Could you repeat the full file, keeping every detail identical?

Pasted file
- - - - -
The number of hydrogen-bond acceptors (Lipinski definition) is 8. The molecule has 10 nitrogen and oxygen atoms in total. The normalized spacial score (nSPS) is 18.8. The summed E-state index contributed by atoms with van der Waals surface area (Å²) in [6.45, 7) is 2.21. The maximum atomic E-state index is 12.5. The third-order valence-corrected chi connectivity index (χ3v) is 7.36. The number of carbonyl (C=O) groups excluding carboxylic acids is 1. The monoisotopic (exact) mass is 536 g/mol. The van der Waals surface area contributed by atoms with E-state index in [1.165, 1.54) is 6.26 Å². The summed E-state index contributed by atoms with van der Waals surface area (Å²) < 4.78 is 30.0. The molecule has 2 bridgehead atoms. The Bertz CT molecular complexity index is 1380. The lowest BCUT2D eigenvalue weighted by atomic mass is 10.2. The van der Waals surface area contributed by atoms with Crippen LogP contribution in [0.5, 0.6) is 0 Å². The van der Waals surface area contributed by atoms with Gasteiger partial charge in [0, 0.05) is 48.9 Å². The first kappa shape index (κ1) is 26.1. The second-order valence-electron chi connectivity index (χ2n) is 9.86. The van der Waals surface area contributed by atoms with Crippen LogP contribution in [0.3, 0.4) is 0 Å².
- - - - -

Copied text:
The number of hydrogen-bond acceptors (Lipinski definition) is 8. The molecule has 10 nitrogen and oxygen atoms in total. The normalized spacial score (nSPS) is 18.8. The summed E-state index contributed by atoms with van der Waals surface area (Å²) in [6.45, 7) is 2.21. The maximum atomic E-state index is 12.5. The third-order valence-corrected chi connectivity index (χ3v) is 7.36. The number of carbonyl (C=O) groups excluding carboxylic acids is 1. The monoisotopic (exact) mass is 536 g/mol. The van der Waals surface area contributed by atoms with E-state index in [1.165, 1.54) is 6.26 Å². The summed E-state index contributed by atoms with van der Waals surface area (Å²) < 4.78 is 30.0. The molecule has 2 bridgehead atoms. The Bertz CT molecular complexity index is 1380. The lowest BCUT2D eigenvalue weighted by atomic mass is 10.2. The van der Waals surface area contributed by atoms with Crippen LogP contribution in [0.5, 0.6) is 0 Å². The van der Waals surface area contributed by atoms with Gasteiger partial charge in [0, 0.05) is 48.9 Å². The first kappa shape index (κ1) is 26.1. The second-order valence-electron chi connectivity index (χ2n) is 9.86. The van der Waals surface area contributed by atoms with Crippen LogP contribution in [0.3, 0.4) is 0 Å².